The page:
New York University’s Rudin Center for Transportation found women may be paying more than men for transportation in the five boroughs, Curbed reports. They end up spending an extra $26 to $50 per month on car services and taxis as safety precautions. If a woman is her family’s primary caregiver, the amount doubles to up to $100 spent commuting with children or elderly relatives.
According to the study, 75% of survey respondents who identify as female have experienced harassment or theft on public transportation, compared to 47% who identify as male. Respondents weren’t able to quantify the harassment they have endured, and cited experiencing “too many to count” and “countless” experiences. Many women were not likely to report harassment; one respondent said she wasn’t sure what authorities would do to help.
“This project stemmed from looking at the #MeToo movement,” Sarah Kaufman, associate professor with the Rudin Center, explained to Wired.
“It got me thinking about the day-to-day issues that women face in major cities,” she said.
The small study was conducted with 547 people, and a large number of survey respondents identified as college-educated who lived on Manhattan’s Upper West Side. Kaufman is confident the same phenomenon exists beyond New York City. The report’s authors hope to complete a second survey with a more diverse range of participants.
Kaufman told AM New York using the “pink tax” framework to understand the gender transportation imbalance makes the relationship between and a women’s economic standing more clear.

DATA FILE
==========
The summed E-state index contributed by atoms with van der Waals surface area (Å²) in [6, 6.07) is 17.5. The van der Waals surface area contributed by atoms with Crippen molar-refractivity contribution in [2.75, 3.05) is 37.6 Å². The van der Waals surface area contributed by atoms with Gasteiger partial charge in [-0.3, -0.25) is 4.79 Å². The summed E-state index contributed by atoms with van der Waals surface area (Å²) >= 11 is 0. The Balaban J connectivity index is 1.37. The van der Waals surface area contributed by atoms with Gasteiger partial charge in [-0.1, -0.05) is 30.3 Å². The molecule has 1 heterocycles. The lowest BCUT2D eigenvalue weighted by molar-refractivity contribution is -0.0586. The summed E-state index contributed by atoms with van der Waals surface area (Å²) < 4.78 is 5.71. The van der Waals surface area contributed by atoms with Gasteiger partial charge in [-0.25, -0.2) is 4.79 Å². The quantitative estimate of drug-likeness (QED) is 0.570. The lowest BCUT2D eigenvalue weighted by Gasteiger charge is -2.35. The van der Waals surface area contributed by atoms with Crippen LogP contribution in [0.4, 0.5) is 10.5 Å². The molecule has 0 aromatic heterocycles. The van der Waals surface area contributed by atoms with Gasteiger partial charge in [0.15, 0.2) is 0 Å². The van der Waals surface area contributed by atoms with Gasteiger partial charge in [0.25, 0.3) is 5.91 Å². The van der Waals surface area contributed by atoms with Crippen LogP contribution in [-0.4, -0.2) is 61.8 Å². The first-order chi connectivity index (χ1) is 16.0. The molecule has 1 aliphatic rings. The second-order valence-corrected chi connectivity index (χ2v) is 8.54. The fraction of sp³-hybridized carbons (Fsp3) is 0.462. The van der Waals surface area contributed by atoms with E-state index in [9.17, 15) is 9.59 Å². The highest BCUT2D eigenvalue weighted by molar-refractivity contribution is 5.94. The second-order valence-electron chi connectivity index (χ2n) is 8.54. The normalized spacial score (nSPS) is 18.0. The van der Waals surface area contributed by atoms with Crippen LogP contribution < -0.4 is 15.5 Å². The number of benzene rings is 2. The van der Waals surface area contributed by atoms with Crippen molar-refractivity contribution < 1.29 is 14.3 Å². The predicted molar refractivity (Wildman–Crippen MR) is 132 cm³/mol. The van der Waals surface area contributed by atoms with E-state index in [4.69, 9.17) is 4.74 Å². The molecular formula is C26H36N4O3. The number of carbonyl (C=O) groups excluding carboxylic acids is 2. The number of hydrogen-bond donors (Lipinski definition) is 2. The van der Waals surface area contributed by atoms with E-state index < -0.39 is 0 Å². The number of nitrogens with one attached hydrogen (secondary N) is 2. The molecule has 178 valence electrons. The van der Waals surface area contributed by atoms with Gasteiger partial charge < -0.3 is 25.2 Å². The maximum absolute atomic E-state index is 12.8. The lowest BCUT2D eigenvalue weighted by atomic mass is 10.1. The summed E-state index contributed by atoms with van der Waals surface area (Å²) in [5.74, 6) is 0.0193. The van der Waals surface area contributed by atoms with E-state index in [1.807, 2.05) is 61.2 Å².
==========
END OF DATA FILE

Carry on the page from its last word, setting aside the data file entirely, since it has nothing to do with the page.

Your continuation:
The “pink tax” is often used to describe a form of gender-based discrimination named for the marketing of the color pink toward women — specifically menstrual products that are taxed as luxury items all over the world.
Kaufman’s research raises questions about what opportunities women miss out when they cannot get around safely, or affordably.
The "pink tax" -- where women pay more for similar products -- applies to transportation in New York City, a new study finds.— Streetsblog USA (@StreetsblogUSA) November 12, 2018
Women spend an additional $26-50/month because of safety concerns and an additional $26-50/month due to "caretaker" trips. https://t.co/ouINq2BAICpic.twitter.com/73VX0ytTpj
“We cannot say that labor force participation is completely entangled with sexual harassment on public spaces and transport, but the data and figures suggest we need to learn more about the correlation,” Karla Gonzalez Carvajal, World Bank Transport Practice Manager, said in October at event hosted by the Rudin Center, according to Wired.
The MTA did not reply to a request for comment, according to AM New York.
While stopping sexual harassment is a larger systemic issue that public transportation systems can’t fix entirely on their own, the report offers suggestions that can help. It recommends adding security cameras on trains, better training for law enforcement who respond to harassment reports, and having women in leadership positions to ensure women’s equality is considered during transit planning.